For many companies, 2020 has provided a unique set of challenges that have impacted budgets and projects. There is increased pressure to ensure each dollar goes to the most effective use and learning and development projects are often some of the first areas to be cut. Why? Businesses often struggle to understand and articulate return on investment (ROI) for employee education. Furthermore, training and development projects are often seen as accessories to more important projects that focus on operations, sales, etc. Simply put, learning and development is often viewed as an unnecessary or “extra” spending area.
In reality, this notion couldn’t be further from the truth. Employee education and training is at the heart of every successful business, and without professional development projects companies would find themselves struggling to complete work and keep business moving. As L&D professionals, it is our job to prove the worth of training programs. To get buy-in from management and get approval for new projects, we recommend drafting and providing an ROI forecast. In order to do that effectively, you need to rethink your training evaluation strategy.
First, think about the overall purpose of the training and consider whether or not implementation is in the right area and for the right reasons. Often, businesses can get so caught up in the idea of training and development that they miss the mark on delivering what they actually need. This can happen as a cause of L&D projects being passed back and forth between departments, ambiguous learning outcomes, and underdevelopment of training programs. Before you do anything, make sure that past and present training is being delivered to the right people for the right reasons.
Next, you’re going to need a way to evaluate exactly how your training programs are doing. This is important because it is the best way for you to convince upper management that what you are doing works and is essential to business success. We recommend Kirkpatrick’s Four Levels of Training Evaluation to get started.
1. Reaction. To what degree did the learners react favorably to the training experience?
2. Learning. To what degree did the learners acquire the intended knowledge, skills, and attitudes as a result of the training?
3. Behavior. To what degree did the learners apply what they learned back on the job?
4. Results. To what degree did the targeted outcomes occur as a result of the training experience and follow-up reinforcement?
The way in which you interpret and apply these metrics may vary. Even more so, the way in which upper management values these different metrics may vary. Use these metrics to better understand not only where your training could improve in the future, but also areas that you may have been lacking in the past. For example, if employees are dreading training courses, you may need to address that before you consider to what degree they actually learned anything. After all, your employee’s reaction to the training is just as important as part as the actual results of the program.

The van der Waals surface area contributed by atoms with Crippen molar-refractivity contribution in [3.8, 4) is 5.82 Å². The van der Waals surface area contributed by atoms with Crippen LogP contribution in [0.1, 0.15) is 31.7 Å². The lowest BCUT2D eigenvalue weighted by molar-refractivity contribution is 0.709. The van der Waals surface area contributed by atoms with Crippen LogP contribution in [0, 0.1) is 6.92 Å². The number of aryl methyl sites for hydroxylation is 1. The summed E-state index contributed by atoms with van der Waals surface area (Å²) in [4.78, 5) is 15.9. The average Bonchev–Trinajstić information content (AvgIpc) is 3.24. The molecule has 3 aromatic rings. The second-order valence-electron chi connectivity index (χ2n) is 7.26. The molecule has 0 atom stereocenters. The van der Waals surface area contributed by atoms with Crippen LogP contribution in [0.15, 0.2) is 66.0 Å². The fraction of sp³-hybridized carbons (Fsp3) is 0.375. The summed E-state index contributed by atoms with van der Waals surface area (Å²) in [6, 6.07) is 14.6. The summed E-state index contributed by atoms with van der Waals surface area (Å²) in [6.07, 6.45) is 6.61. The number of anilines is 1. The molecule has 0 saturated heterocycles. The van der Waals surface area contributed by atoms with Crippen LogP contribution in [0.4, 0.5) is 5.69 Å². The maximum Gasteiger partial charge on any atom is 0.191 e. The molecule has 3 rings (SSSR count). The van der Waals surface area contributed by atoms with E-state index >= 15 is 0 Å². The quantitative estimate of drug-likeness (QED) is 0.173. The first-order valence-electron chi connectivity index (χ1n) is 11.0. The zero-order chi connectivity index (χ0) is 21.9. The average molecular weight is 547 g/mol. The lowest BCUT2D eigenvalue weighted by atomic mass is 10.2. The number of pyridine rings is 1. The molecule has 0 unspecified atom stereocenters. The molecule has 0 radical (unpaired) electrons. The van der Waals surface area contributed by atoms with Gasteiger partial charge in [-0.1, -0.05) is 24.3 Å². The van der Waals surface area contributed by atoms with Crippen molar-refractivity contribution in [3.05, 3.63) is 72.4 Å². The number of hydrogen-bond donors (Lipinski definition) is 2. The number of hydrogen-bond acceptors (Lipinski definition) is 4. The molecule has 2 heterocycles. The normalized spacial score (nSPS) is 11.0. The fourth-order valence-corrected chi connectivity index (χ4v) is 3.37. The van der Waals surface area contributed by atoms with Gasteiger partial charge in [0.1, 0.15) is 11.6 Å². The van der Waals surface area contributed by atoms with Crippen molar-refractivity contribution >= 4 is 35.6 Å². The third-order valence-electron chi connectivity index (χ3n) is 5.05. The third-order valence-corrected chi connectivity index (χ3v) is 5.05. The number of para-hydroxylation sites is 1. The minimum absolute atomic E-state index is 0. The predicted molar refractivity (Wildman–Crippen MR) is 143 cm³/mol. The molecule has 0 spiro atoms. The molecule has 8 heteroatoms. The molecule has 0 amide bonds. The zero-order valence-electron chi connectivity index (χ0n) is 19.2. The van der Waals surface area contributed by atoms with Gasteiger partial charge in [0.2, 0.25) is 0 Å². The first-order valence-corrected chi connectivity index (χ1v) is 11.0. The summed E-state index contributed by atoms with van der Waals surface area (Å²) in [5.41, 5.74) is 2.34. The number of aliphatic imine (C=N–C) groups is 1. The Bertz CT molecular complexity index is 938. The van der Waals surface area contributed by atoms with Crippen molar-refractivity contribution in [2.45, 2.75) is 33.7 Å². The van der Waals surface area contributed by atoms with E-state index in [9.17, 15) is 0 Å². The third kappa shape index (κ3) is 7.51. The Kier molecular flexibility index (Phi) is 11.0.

After fully evaluating your current and past training programs with these four metrics, it is important that you create an ROI you can present to upper management to receive the budget you need to correct issues and/or implement new programs. Here’s how.
First, make it clear that training and development programs don’t only increase current knowledge; they are also a great way to identify needs and weaknesses within your company. Right now, the transition from in-person to online collaboration is changing employee efficiency and productivity. In many companies, there are issues that need to be addressed regarding efficient and effective online collaboration. Use training and development to understand the issues your company may face, then implement solutions that help correct those issues.
Second, there are many training programs now offered that are scalable and reusable. In the past, in-person training sessions were costly and were limited to a specific audience at a specific time. Training today is much different—we can now deliver learning solutions that are asynchronous and highly accessible to ensure no money is lost or wasted. Modern training is agile—and agile solutions can save companies significant amount of money.
And finally, “show your work” by providing evidence and rational. Point out areas where employees may be struggling, or outdated training may be failing them. If you can, provide data metrics such as what percentage of employees enjoyed the training, improvements in productivity, etc. Remember, while some of this information may be obvious to you, it is still your job to explain it clearly to others within your organization.
As companies continue to cut funding and postpone and/or cancel projects, it is critical that L&D professionals show the worth of training and development programs. Having created budget-friendly, effective solutions for employee education for nearly 40 years, Dashe is well equipped to deliver a solution that meets your needs. As business processes continue to change, it is essential that our workforce is not only equipped to face new challenges, but has the support of upper management, learning resources, and training programs that foster growth.